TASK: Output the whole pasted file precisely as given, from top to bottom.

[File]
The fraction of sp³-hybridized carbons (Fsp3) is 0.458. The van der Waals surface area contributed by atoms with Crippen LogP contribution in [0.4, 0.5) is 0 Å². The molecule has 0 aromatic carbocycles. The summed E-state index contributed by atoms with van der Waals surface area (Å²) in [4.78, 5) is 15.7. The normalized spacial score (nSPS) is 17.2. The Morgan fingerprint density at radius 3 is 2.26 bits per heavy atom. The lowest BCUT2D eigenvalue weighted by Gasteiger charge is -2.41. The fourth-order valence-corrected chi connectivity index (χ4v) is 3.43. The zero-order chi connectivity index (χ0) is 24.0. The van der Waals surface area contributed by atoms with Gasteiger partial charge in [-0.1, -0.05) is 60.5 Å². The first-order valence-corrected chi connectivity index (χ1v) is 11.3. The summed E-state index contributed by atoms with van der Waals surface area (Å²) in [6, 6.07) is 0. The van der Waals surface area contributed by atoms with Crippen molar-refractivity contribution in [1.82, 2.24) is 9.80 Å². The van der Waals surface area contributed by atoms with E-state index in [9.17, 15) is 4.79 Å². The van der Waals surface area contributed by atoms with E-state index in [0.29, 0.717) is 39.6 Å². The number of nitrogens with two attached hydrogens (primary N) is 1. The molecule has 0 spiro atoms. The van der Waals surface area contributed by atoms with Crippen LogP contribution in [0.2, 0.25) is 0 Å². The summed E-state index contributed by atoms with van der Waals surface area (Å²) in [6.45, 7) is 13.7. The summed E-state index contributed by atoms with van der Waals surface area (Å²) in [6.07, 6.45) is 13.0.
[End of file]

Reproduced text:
The fraction of sp³-hybridized carbons (Fsp3) is 0.458. The van der Waals surface area contributed by atoms with Crippen LogP contribution in [0.4, 0.5) is 0 Å². The molecule has 0 aromatic carbocycles. The summed E-state index contributed by atoms with van der Waals surface area (Å²) in [4.78, 5) is 15.7. The normalized spacial score (nSPS) is 17.2. The Morgan fingerprint density at radius 3 is 2.26 bits per heavy atom. The lowest BCUT2D eigenvalue weighted by Gasteiger charge is -2.41. The fourth-order valence-corrected chi connectivity index (χ4v) is 3.43. The zero-order chi connectivity index (χ0) is 24.0. The van der Waals surface area contributed by atoms with Gasteiger partial charge in [-0.1, -0.05) is 60.5 Å². The first-order valence-corrected chi connectivity index (χ1v) is 11.3. The summed E-state index contributed by atoms with van der Waals surface area (Å²) in [6, 6.07) is 0. The van der Waals surface area contributed by atoms with Crippen molar-refractivity contribution in [1.82, 2.24) is 9.80 Å². The van der Waals surface area contributed by atoms with E-state index in [9.17, 15) is 4.79 Å². The van der Waals surface area contributed by atoms with E-state index in [0.29, 0.717) is 39.6 Å². The number of nitrogens with two attached hydrogens (primary N) is 1. The molecule has 0 spiro atoms. The van der Waals surface area contributed by atoms with Crippen LogP contribution in [0.2, 0.25) is 0 Å². The summed E-state index contributed by atoms with van der Waals surface area (Å²) in [6.45, 7) is 13.7. The summed E-state index contributed by atoms with van der Waals surface area (Å²) in [6.07, 6.45) is 13.0.